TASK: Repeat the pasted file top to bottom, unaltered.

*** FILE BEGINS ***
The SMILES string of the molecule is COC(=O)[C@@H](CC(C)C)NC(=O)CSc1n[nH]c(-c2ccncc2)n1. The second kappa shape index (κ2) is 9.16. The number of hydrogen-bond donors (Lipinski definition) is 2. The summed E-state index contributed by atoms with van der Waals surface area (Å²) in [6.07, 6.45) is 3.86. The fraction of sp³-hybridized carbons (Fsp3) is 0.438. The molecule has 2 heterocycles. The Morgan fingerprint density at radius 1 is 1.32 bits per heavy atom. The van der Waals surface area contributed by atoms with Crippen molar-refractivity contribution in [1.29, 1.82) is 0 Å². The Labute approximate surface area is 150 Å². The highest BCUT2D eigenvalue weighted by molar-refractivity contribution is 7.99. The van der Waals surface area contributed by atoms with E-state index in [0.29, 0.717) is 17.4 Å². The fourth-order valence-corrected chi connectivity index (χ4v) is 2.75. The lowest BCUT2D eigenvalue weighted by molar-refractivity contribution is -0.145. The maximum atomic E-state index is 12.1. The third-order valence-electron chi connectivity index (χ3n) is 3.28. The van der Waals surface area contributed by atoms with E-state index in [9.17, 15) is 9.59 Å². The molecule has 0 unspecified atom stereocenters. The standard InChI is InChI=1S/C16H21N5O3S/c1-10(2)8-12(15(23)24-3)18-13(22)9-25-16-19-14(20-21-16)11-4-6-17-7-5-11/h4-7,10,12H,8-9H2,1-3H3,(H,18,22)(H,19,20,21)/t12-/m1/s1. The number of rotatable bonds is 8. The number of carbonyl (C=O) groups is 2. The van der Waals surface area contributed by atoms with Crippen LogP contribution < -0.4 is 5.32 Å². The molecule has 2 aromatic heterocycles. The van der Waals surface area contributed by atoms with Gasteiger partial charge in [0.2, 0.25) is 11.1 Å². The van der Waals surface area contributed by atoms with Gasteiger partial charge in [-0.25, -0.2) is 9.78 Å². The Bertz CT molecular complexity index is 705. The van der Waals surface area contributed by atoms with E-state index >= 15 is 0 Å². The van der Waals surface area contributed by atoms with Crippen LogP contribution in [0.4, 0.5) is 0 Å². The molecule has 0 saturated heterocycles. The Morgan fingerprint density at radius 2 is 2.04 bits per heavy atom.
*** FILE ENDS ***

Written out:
The SMILES string of the molecule is COC(=O)[C@@H](CC(C)C)NC(=O)CSc1n[nH]c(-c2ccncc2)n1. The second kappa shape index (κ2) is 9.16. The number of hydrogen-bond donors (Lipinski definition) is 2. The summed E-state index contributed by atoms with van der Waals surface area (Å²) in [6.07, 6.45) is 3.86. The fraction of sp³-hybridized carbons (Fsp3) is 0.438. The molecule has 2 heterocycles. The Morgan fingerprint density at radius 1 is 1.32 bits per heavy atom. The van der Waals surface area contributed by atoms with Crippen molar-refractivity contribution in [1.29, 1.82) is 0 Å². The Labute approximate surface area is 150 Å². The highest BCUT2D eigenvalue weighted by molar-refractivity contribution is 7.99. The van der Waals surface area contributed by atoms with E-state index in [0.29, 0.717) is 17.4 Å². The fourth-order valence-corrected chi connectivity index (χ4v) is 2.75. The lowest BCUT2D eigenvalue weighted by molar-refractivity contribution is -0.145. The maximum atomic E-state index is 12.1. The third-order valence-electron chi connectivity index (χ3n) is 3.28. The van der Waals surface area contributed by atoms with E-state index in [9.17, 15) is 9.59 Å². The molecule has 0 unspecified atom stereocenters. The standard InChI is InChI=1S/C16H21N5O3S/c1-10(2)8-12(15(23)24-3)18-13(22)9-25-16-19-14(20-21-16)11-4-6-17-7-5-11/h4-7,10,12H,8-9H2,1-3H3,(H,18,22)(H,19,20,21)/t12-/m1/s1. The number of rotatable bonds is 8. The number of carbonyl (C=O) groups is 2. The van der Waals surface area contributed by atoms with Crippen LogP contribution < -0.4 is 5.32 Å². The molecule has 2 aromatic heterocycles. The van der Waals surface area contributed by atoms with Gasteiger partial charge in [0.2, 0.25) is 11.1 Å². The van der Waals surface area contributed by atoms with Gasteiger partial charge in [-0.25, -0.2) is 9.78 Å². The Bertz CT molecular complexity index is 705. The van der Waals surface area contributed by atoms with E-state index >= 15 is 0 Å². The van der Waals surface area contributed by atoms with Crippen LogP contribution in [0.4, 0.5) is 0 Å². The molecule has 0 saturated heterocycles. The Morgan fingerprint density at radius 2 is 2.04 bits per heavy atom.